Huge swathes of the Brazilian Amazon rainforest are ablaze this month, with Brazil’s National Institute for Space Research (INPE) recording over 26,000 individual fires. Natural fires are rare in the region, and the periphery of the Amazon regularly sees man-made burnings at this time of the year as rural farmers burn their pastures to clean them for the following years’ harvest. The scale of the fires is, however, up 79 percent from the same time last year, according to the INPE. The INPE’s head Ricardo Galvão was dismissed from his post after the institute released figures showing a 278 percent increase in monthly deforestation compared to the previous year and Brazil’s president Jair Bolsonaro publicly referred to the findings as “lies.”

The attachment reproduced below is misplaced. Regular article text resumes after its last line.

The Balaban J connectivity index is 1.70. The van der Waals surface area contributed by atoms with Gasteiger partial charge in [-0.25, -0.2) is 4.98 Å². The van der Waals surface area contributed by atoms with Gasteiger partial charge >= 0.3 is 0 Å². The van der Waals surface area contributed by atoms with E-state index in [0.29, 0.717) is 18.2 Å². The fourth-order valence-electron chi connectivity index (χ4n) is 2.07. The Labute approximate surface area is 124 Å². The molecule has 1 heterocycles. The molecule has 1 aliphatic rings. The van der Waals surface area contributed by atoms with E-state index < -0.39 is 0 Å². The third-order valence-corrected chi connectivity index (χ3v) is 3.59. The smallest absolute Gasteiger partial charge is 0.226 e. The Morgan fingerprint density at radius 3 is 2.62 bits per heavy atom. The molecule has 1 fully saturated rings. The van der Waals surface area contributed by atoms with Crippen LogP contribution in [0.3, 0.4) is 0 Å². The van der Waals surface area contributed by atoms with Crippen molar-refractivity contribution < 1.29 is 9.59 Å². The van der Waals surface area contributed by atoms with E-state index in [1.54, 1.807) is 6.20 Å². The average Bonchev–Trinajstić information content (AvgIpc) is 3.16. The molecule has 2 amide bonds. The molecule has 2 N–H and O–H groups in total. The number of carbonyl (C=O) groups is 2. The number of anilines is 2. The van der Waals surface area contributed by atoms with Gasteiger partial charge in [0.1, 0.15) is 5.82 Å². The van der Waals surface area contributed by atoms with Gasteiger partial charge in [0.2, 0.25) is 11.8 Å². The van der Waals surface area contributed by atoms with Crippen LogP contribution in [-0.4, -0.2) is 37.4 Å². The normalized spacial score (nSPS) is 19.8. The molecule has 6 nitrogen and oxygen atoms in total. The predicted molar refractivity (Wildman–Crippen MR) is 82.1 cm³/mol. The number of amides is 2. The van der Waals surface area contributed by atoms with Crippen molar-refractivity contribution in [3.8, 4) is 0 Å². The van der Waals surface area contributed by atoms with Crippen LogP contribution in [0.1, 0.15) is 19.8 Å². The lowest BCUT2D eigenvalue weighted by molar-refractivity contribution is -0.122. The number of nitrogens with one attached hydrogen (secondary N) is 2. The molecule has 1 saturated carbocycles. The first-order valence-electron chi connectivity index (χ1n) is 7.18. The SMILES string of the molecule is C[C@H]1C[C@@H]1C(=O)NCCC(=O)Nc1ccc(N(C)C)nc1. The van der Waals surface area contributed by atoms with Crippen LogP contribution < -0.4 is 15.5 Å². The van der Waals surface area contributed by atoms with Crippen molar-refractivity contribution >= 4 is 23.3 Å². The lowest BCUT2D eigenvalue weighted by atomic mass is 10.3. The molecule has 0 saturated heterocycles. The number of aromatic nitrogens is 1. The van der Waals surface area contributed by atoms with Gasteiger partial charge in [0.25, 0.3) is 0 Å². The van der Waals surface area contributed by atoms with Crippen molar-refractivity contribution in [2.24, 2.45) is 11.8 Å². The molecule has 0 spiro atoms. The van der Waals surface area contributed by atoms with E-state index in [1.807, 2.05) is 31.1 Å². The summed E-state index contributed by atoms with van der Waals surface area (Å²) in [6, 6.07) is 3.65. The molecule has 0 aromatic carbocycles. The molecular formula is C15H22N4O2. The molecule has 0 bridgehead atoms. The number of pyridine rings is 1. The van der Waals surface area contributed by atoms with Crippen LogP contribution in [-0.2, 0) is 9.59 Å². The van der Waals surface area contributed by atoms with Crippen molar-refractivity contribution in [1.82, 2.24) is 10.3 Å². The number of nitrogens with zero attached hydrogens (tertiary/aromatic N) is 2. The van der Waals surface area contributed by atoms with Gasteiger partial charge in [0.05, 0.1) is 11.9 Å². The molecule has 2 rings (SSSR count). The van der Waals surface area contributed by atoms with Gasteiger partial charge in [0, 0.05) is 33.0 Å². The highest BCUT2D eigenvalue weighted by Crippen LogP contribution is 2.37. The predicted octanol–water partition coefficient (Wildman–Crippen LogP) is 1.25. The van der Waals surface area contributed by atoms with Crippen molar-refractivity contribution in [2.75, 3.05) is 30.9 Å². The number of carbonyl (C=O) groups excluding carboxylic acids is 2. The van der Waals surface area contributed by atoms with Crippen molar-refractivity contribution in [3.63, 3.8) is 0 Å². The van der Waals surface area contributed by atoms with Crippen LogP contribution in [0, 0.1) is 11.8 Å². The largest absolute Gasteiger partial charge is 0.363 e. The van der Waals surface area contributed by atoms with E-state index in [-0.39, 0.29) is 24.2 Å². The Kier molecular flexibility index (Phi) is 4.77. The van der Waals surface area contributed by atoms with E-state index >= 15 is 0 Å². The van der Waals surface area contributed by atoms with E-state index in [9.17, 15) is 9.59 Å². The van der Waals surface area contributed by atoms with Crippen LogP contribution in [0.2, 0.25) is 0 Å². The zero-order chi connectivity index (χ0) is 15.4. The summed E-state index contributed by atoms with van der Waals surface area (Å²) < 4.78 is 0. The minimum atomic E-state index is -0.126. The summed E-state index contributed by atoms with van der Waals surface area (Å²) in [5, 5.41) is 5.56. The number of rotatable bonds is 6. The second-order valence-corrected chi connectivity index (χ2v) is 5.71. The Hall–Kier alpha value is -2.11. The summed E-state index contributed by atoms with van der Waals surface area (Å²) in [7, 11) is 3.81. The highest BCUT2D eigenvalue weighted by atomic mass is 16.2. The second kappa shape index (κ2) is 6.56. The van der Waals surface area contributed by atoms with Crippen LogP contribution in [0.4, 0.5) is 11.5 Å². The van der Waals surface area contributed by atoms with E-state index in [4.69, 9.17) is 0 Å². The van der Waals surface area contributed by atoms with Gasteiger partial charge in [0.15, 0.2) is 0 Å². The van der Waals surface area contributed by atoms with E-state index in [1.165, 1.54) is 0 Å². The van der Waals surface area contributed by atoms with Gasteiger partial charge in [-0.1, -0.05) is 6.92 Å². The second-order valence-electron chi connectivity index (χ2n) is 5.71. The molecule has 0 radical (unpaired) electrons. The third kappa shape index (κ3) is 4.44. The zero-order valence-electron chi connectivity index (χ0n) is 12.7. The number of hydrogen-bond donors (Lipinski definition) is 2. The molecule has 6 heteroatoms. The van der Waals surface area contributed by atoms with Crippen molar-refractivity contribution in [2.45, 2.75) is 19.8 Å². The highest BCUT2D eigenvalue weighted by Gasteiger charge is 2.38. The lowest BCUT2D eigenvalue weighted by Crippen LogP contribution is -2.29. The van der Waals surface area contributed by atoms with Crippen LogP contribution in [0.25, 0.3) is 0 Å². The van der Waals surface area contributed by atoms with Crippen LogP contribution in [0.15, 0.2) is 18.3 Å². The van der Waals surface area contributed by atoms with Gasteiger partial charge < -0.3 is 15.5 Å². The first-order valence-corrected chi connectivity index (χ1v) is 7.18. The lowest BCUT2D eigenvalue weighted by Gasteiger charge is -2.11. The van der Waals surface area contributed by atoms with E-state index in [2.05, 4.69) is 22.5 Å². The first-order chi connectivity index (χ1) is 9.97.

Since Bolsonaro’s administration began at the beginning of the year, Brazil has loosened environmental regulations and decreased funding to agencies in charge of monitoring compliance with environmental and indigenous protection laws. We’ll talk about the links between state policy and environmental collapse in Brazil with Chris Feliciano Arnold, a journalist who has reported from the Brazilian Amazon and wrote The Third Bank of the River: Power and Survival in the Twenty-First Century Amazon.